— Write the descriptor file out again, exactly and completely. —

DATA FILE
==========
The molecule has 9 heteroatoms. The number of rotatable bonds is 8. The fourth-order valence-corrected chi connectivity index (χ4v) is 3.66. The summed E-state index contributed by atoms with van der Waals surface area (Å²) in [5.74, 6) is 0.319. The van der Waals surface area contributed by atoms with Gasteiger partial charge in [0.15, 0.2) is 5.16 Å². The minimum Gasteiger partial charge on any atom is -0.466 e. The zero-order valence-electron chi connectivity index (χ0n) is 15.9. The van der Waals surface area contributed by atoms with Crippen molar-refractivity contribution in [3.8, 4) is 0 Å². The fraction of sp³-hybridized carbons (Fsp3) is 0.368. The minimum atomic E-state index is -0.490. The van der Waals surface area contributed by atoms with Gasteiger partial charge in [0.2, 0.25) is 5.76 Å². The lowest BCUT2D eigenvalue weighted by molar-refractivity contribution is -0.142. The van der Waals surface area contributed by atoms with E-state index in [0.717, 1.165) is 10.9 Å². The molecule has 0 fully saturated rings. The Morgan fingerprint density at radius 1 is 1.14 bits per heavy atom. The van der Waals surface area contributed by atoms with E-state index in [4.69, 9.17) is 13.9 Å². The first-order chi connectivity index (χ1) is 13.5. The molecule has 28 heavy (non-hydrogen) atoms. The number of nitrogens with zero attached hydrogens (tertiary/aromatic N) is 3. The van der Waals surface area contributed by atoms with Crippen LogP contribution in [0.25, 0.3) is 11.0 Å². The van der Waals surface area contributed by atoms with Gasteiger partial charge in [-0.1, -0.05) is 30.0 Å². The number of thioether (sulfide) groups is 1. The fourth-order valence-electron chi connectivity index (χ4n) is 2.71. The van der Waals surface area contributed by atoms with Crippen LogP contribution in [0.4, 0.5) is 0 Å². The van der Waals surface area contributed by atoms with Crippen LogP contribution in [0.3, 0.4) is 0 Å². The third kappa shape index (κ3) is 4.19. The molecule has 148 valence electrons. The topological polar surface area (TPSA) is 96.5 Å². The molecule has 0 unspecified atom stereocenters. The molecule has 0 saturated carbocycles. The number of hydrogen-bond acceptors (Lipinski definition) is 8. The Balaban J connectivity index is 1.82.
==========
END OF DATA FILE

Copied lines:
The molecule has 9 heteroatoms. The number of rotatable bonds is 8. The fourth-order valence-corrected chi connectivity index (χ4v) is 3.66. The summed E-state index contributed by atoms with van der Waals surface area (Å²) in [5.74, 6) is 0.319. The van der Waals surface area contributed by atoms with Gasteiger partial charge in [0.15, 0.2) is 5.16 Å². The minimum Gasteiger partial charge on any atom is -0.466 e. The zero-order valence-electron chi connectivity index (χ0n) is 15.9. The van der Waals surface area contributed by atoms with Crippen molar-refractivity contribution in [3.8, 4) is 0 Å². The fraction of sp³-hybridized carbons (Fsp3) is 0.368. The minimum atomic E-state index is -0.490. The van der Waals surface area contributed by atoms with Gasteiger partial charge in [0.2, 0.25) is 5.76 Å². The lowest BCUT2D eigenvalue weighted by molar-refractivity contribution is -0.142. The van der Waals surface area contributed by atoms with E-state index in [0.717, 1.165) is 10.9 Å². The molecule has 0 fully saturated rings. The Morgan fingerprint density at radius 1 is 1.14 bits per heavy atom. The van der Waals surface area contributed by atoms with E-state index in [4.69, 9.17) is 13.9 Å². The first-order chi connectivity index (χ1) is 13.5. The molecule has 28 heavy (non-hydrogen) atoms. The number of nitrogens with zero attached hydrogens (tertiary/aromatic N) is 3. The van der Waals surface area contributed by atoms with Crippen LogP contribution in [0.25, 0.3) is 11.0 Å². The van der Waals surface area contributed by atoms with Gasteiger partial charge in [-0.1, -0.05) is 30.0 Å². The number of thioether (sulfide) groups is 1. The fourth-order valence-electron chi connectivity index (χ4n) is 2.71. The van der Waals surface area contributed by atoms with Crippen LogP contribution in [0.4, 0.5) is 0 Å². The van der Waals surface area contributed by atoms with Crippen LogP contribution in [0.3, 0.4) is 0 Å². The third kappa shape index (κ3) is 4.19. The molecule has 148 valence electrons. The topological polar surface area (TPSA) is 96.5 Å². The molecule has 0 unspecified atom stereocenters. The molecule has 0 saturated carbocycles. The number of hydrogen-bond acceptors (Lipinski definition) is 8. The Balaban J connectivity index is 1.82.